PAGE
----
How to Use Castor Oil for Hair Growth 2020 According to Experts

Even though castor oil might be having a moment right now (am I the only one seeing it all over my Insta feed?), I’ll be the first to tell you that it’s by no means a new ingredient. I’d bet some good money that you can find castor oil in pretty much every Jamaican household—including mine—even if it’s relegated to the back of the pantry (right behind the canned ackee, callaloo, and coconut milk). But even though my parents have told me over the years that castor oil is the secret to long, thick hair, I’ve never been truly convinced. That’s why I hit up three hair experts to finally get a definitive answer: Is using castor oil for hair growth actually legit?

Here’s everything you need to know about growing long, shiny-AF hair with the old-school Jamaican beauty remedy, ahead.

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What is castor oil?

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Castor oil is a vegetable oil pressed from castor beans, and it’s been around for centuries. It’s usually colorless, although you’ve likely seen yellow or black versions on Amazon or at your local Ulta. Jamaican black castor oil is one of the more popular variations—it has a thicker consistency because it’s boiled with ash, which gives it a warm, roasted scent. Castor oil itself is loaded with vitamin E, fatty acids, and minerals, says Hadley King, MD, board-certified dermatologist in NYC, and is naturally emollient, making it an ideal ingredient for ultra-hydrating conditioners and masks.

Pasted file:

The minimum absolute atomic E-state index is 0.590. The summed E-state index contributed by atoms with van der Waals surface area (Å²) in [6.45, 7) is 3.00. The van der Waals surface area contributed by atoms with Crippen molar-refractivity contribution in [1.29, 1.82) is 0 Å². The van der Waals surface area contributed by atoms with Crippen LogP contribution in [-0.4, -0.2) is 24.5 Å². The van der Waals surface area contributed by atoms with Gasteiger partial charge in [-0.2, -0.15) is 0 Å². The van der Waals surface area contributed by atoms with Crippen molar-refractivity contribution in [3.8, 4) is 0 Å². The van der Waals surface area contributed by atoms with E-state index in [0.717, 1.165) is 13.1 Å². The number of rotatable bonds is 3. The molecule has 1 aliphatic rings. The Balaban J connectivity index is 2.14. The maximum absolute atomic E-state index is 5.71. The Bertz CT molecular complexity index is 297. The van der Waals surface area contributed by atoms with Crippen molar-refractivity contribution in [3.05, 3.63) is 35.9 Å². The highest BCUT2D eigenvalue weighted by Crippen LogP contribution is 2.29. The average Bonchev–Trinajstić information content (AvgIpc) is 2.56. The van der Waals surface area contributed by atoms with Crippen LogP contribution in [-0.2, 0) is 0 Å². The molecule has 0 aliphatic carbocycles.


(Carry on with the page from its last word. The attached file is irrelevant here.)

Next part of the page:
It’s also a super-popular option for treating irritated scalps, excess oil, and dandruff, thanks to the fact that “castor oil is not only anti-inflammatory and anti-microbial, but it also helps maintain moisture in the skin,” says Michelle Blaisure, certified trichologist from Bosley Professional Strength.

Can I use castor oil for hair growth?

The good news: Castor oil is an affordable treatment if you’re looking to add shine, smooth flyaways, and condition your hair, says hairstylist Courtney Foster. The not-so-good news: Even though there are plenty of stories around castor oil and hair growth, there aren’t any studies or scientific evidence that proves castor oil will actually grow your hair. I know, I know—the truth hurts.

But even though there’s no concrete evidence that directly links castor oil and hair growth, all hope isn’t lost. Hear me out: The ricinoleic acid in castor oil helps lock in moisture while promoting a clean and healthy scalp—all of which are essential to hair growth. So if growing your hair super long is the goal, there’s no reason you shouldn’t be using castor oil to set yourself up for success.

How do you apply castor oil to hair?

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There’s no right or wrong way to apply castor oil to your hair—some people like to leave it on overnight while others like to massage it into their scalp. The best method for you totally depends on your hair type and concerns. As a reminder, Jamaican black castor oil is on the thicker side, so it’s best for anyone with dense or coarse hair, whereas regular cold-pressed castor oil is great for finer hair types.